Maybelle on the other hand contended that the parties did not even read the lease of January 30, 1961 and did not have its contents in mind when they signed it but executed it merely to conform to the regulations of the Interstate Commerce Commission; that this lease in fact did not comply with the regulations since it placed the liability for damages on the lessor, Maybelle, but that the lease of July 10, 1961 covering the transaction now in suit did comply with the regulations in this respect; and since the parties thereto were acquainted with the rules and regulations of the I.C.C. and were aware that they required that the lessee assume liability for damages and provide insurance, the parties to the lease of July 10, 1961 were bound by its provisions even if they did not read them. Maybelle, therefore, argued that there was no ground for setting the lease aside or correcting it on account of mistake.
Maybelle further contended that Pearman became the employee of O'Boyle for the delivery of the cargo since O'Boyle-lessee was the carrier holding the I.C.C. certificate under which the operation was conducted and because the I.C.C. regulations require that the full direction and control of the vehicle be lodged in the holder of the certificate. Under these circumstances, it was said that Maybelle could not be considered an independent contractor in charge of the transportation of the goods and that O'Boyle-lessee must accordingly be held liable for the damages caused by the accident.
The District Judge rejected both contentions and held that O'Boyle and Maybelle were equally liable since they used the written form of lease merely to give a semblance of compliance with requirements of the Interstate Commerce Commission while they actually ignored the regulations and engaged in a joint venture in which one party furnished the physical equipment and the other party furnished the license. We are in accord with the conclusion that both parties are liable for the injuries caused by the explosion.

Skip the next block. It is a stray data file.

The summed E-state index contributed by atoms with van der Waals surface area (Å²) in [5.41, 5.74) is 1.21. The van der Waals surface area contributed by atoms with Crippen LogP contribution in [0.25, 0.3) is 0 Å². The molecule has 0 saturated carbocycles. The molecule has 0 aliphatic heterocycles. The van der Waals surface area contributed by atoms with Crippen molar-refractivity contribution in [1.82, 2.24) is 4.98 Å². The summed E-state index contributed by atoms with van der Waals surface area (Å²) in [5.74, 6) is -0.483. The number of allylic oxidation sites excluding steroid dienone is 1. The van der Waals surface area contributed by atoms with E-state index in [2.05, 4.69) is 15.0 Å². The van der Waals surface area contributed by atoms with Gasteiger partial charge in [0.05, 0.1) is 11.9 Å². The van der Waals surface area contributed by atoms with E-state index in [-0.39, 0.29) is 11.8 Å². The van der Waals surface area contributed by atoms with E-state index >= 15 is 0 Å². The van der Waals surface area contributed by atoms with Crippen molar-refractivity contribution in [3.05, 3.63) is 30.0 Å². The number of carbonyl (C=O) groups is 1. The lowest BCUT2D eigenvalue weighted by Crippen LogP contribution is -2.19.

The finding that they used the written lease to give the appearance of compliance with the law while actually ignoring it, is supported by abundant evidence. The statute, 49 U.S.C. § 304(e), authorizes the Interstate Commerce Commission to prescribe regulations for the use by motor carriers of motor vehicles not owned by them under leases or other contractual arrangements, and it is provided that the regulations must require, amongst other things, that the lease be in writing and signed by the parties, that a copy be carried in the vehicle; and that while the vehicle is in use the motor carrier (lessee) shall have full direction and control of the vehicle and be fully responsible for its operation in accordance with the law and regulations. Such regulations were actually passed and are embodied in I.C.C. Regulation Ex Parte No. MC-43, § 207.4. They include a requirement that the authorized carrier, before taking possession of the equipment, shall inspect it in order to insure that the equipment complies with motor carrier safety regulations and, if explosives are to be carried, to inspect the vehicles to insure that they comply with the safety regulations respecting the transportation of explosives. The person making the inspection is required to certify the results on a prescribed form which the carrier must retain, and also to certify that the driver has a physical examination certificate in file with the carrier. The carrier must certify on the inspection report that the person who made the inspection is competent and has been authorized to make the inspection. The inspection form lists 18 items for inspection, including brakes, engine, fuel system and other parts of the vehicle, and the inspector is required to indicate the result of the inspection of each item listed.